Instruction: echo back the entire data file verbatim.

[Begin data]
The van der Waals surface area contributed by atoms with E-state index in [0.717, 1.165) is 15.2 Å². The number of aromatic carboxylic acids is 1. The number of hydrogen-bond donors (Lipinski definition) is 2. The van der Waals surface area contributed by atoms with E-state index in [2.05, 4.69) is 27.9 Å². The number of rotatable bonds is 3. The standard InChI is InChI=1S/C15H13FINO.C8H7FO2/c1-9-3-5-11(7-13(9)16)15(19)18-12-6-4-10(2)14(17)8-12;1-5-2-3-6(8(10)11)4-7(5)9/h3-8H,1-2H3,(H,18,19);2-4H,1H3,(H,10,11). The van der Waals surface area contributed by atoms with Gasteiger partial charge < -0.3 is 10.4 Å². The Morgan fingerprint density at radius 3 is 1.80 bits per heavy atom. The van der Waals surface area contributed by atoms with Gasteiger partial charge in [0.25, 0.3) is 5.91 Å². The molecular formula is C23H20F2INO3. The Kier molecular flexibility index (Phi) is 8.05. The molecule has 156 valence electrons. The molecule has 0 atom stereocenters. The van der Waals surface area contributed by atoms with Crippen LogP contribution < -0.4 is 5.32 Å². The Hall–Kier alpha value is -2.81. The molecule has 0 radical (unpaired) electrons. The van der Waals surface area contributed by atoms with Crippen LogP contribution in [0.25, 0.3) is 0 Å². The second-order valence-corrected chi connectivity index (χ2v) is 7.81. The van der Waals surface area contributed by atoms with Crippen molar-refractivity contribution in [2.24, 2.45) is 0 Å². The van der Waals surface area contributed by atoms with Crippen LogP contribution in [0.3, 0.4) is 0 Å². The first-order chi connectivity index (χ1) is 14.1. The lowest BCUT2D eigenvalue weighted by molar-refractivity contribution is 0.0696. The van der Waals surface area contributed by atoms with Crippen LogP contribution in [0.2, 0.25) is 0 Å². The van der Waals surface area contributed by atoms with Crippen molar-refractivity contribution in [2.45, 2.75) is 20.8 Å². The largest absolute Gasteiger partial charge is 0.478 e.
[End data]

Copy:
The van der Waals surface area contributed by atoms with E-state index in [0.717, 1.165) is 15.2 Å². The number of aromatic carboxylic acids is 1. The number of hydrogen-bond donors (Lipinski definition) is 2. The van der Waals surface area contributed by atoms with E-state index in [2.05, 4.69) is 27.9 Å². The number of rotatable bonds is 3. The standard InChI is InChI=1S/C15H13FINO.C8H7FO2/c1-9-3-5-11(7-13(9)16)15(19)18-12-6-4-10(2)14(17)8-12;1-5-2-3-6(8(10)11)4-7(5)9/h3-8H,1-2H3,(H,18,19);2-4H,1H3,(H,10,11). The van der Waals surface area contributed by atoms with Gasteiger partial charge < -0.3 is 10.4 Å². The Morgan fingerprint density at radius 3 is 1.80 bits per heavy atom. The van der Waals surface area contributed by atoms with Gasteiger partial charge in [0.25, 0.3) is 5.91 Å². The molecular formula is C23H20F2INO3. The Kier molecular flexibility index (Phi) is 8.05. The molecule has 156 valence electrons. The molecule has 0 atom stereocenters. The van der Waals surface area contributed by atoms with Crippen LogP contribution < -0.4 is 5.32 Å². The Hall–Kier alpha value is -2.81. The molecule has 0 radical (unpaired) electrons. The van der Waals surface area contributed by atoms with Crippen LogP contribution in [0.25, 0.3) is 0 Å². The second-order valence-corrected chi connectivity index (χ2v) is 7.81. The van der Waals surface area contributed by atoms with Crippen molar-refractivity contribution in [2.24, 2.45) is 0 Å². The van der Waals surface area contributed by atoms with Crippen LogP contribution in [0.3, 0.4) is 0 Å². The first-order chi connectivity index (χ1) is 14.1. The lowest BCUT2D eigenvalue weighted by molar-refractivity contribution is 0.0696. The van der Waals surface area contributed by atoms with Crippen LogP contribution in [0.2, 0.25) is 0 Å². The van der Waals surface area contributed by atoms with Crippen molar-refractivity contribution in [2.45, 2.75) is 20.8 Å². The largest absolute Gasteiger partial charge is 0.478 e.